Ngô Hồng Quang brings traditional music to the world

March 06, 2019 - 09:00

Ngô Hồng Quang is a modern ethnic musician. He is energetic and diligent, working to create compositions that combine traditional and contemporary elements to perform around the world.

Musician Ngô Hồng Quang.
Viet Nam News

Ngô Hồng Quang is a modern ethnic musician. He is energetic and diligent, working to create compositions that combine traditional and contemporary elements to perform around the world. Quang returned to Việt Nam recently for the release of his second album and performances at primary and high schools in his homeland of Tứ Kỳ District in the northern province of Hải Dương.

The album – entitled Nhìn Lại (Looking Back) – was released on Feburary 22 in Hà Nội. Last year, Quang and French guitarist Nguyên Lê released the albnum Hanoi Duo, earning him a nomination for Musician of the Year at the German Echo Jazz Awards.

Quang studied music at the Việt Nam National Academy of Music and the Royal Conservatory Den Haag in the Netherlands.

Lý An spoke with Quang about his second album.

Your first album was a combination of traditional music and western instruments. What is your second album?

The second album is my collaboration with poet and professor Phan Lê Hà. Hà and I met after my performance in Hawaii and she said she wanted to co-operate with me to make music.

She wrote the lyrics of all 12 songs on the album. The most attractive of Hà’s poems is their purity, simplicity and strong contemporary elements combined with traditional elements.

It fits very well with the music I’m pursuing. This album is also a challenge for me because I have never made electronic music as in this album. The music path I am pursuing is to honour the values of Vietnamese music through contemporary work.

There are many Vietnamese ethnic music elements in this album such as music of the Mông ethnic people, xẩm (blind busker’s singing) and music of the Tây Nguyên (Central Highlands) region. The album combines traditional instruments such as đàn nhị (two-string fiddle), đàn môi (jew’s harp) and sáo Dao (the Mông’ flute) with electronic music.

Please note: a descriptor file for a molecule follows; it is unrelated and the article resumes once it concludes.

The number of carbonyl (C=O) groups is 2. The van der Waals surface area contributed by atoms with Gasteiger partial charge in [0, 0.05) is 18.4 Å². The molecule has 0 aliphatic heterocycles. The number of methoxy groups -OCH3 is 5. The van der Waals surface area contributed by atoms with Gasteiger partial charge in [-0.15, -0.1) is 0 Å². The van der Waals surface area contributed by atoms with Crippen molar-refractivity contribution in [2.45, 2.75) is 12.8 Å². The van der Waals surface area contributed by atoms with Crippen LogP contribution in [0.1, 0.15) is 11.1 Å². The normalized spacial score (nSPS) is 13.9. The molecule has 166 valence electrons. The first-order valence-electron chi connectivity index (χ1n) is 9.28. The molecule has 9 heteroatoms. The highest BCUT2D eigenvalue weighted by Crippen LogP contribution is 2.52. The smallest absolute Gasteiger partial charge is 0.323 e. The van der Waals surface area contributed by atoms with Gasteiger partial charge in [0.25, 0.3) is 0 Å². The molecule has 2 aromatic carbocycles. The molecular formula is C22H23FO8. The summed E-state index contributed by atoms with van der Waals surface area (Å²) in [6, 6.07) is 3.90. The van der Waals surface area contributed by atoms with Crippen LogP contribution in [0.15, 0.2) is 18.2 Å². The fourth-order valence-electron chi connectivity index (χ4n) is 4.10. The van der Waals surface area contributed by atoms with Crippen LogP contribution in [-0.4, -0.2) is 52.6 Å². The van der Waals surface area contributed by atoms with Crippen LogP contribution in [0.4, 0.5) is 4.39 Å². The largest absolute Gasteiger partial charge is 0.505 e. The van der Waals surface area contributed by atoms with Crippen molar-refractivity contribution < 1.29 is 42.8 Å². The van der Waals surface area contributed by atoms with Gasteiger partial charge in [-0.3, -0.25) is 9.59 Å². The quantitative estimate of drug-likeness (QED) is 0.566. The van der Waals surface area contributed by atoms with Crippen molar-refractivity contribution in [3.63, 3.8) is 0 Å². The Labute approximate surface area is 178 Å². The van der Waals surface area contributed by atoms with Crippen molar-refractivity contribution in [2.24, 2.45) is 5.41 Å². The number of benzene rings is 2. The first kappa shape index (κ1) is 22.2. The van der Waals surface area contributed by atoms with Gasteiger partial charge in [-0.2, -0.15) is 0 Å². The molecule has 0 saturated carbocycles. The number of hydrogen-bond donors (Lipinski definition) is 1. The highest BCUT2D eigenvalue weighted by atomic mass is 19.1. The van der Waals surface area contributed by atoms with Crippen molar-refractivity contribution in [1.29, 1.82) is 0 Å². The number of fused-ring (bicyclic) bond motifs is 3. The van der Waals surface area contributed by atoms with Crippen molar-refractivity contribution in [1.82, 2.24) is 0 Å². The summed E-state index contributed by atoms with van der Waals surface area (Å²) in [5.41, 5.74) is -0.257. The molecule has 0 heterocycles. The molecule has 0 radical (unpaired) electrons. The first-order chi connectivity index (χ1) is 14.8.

The first song on the album uses the sounds of flute and khèn (pan-pipe) of the Mông, jew’s harp, my vocals and electronic music. I think my music is not easy to enjoy because it has its own timbre and rhythm.

You made two albums within a year which were both highly praised within the profession and by music lovers. How do you find enough time for writing, practicing and performing?

In recent years, I have focused on composition and practicing. Strangely, I almost never practice singing. I have never studied vocal music. I sing completely instinctively and I don’t even know breathing techniques.

The songs I compose even professional singers find difficult to sing because the music is very complicated. But I am confident in my aural skills, which enable me to imitate anything in terms of melody.

It is lucky I’m gifted. I don’t need to practice singing, so I just practice yoga every morning.

Your image is often associated with a special instrument that many people probably don’t know about. Can you tell us what it is?

It is called a chiêng dây (gong with string). It is a unique and attractive instrument with 13 strings. It was made by artisan Tạ Thâm in Hà Nội. Twenty years ago, when I studied at the Việt Nam National Academy of Music, I saw it for first time. Musician Nhất Lý is among its rare players and he introduced the instrument to me. I was amazed by its unique timbre. At the beginning, I didn’t know how to play it because it does not have a scale. The only one thing I knew was that its timbre is from Central Highlands music.

On the circular board there are lead bars welded very firmly to the body which make different overtones. The instrument is very beautiful and its sound is very good. It has come with me to perform all over the world. It has fallen, broken and has been repaired many times. I have written several songs for this instrument including the latest, Đi Tìm.

Will you make an album of chiêng dây music to popularise the instrument?

It is a good idea. But to make the album I would need to research more. Chiêng dây has 13 strings including eight strings for pentatonic and five others I have to tune to different scales. But it is for recording only. It is more complicated to perform live with chiêng dây. I use ten fingers to play it and I also play it as the percussion. I will write more pieces for chiêng dây and I hope to make an album for it. — VNS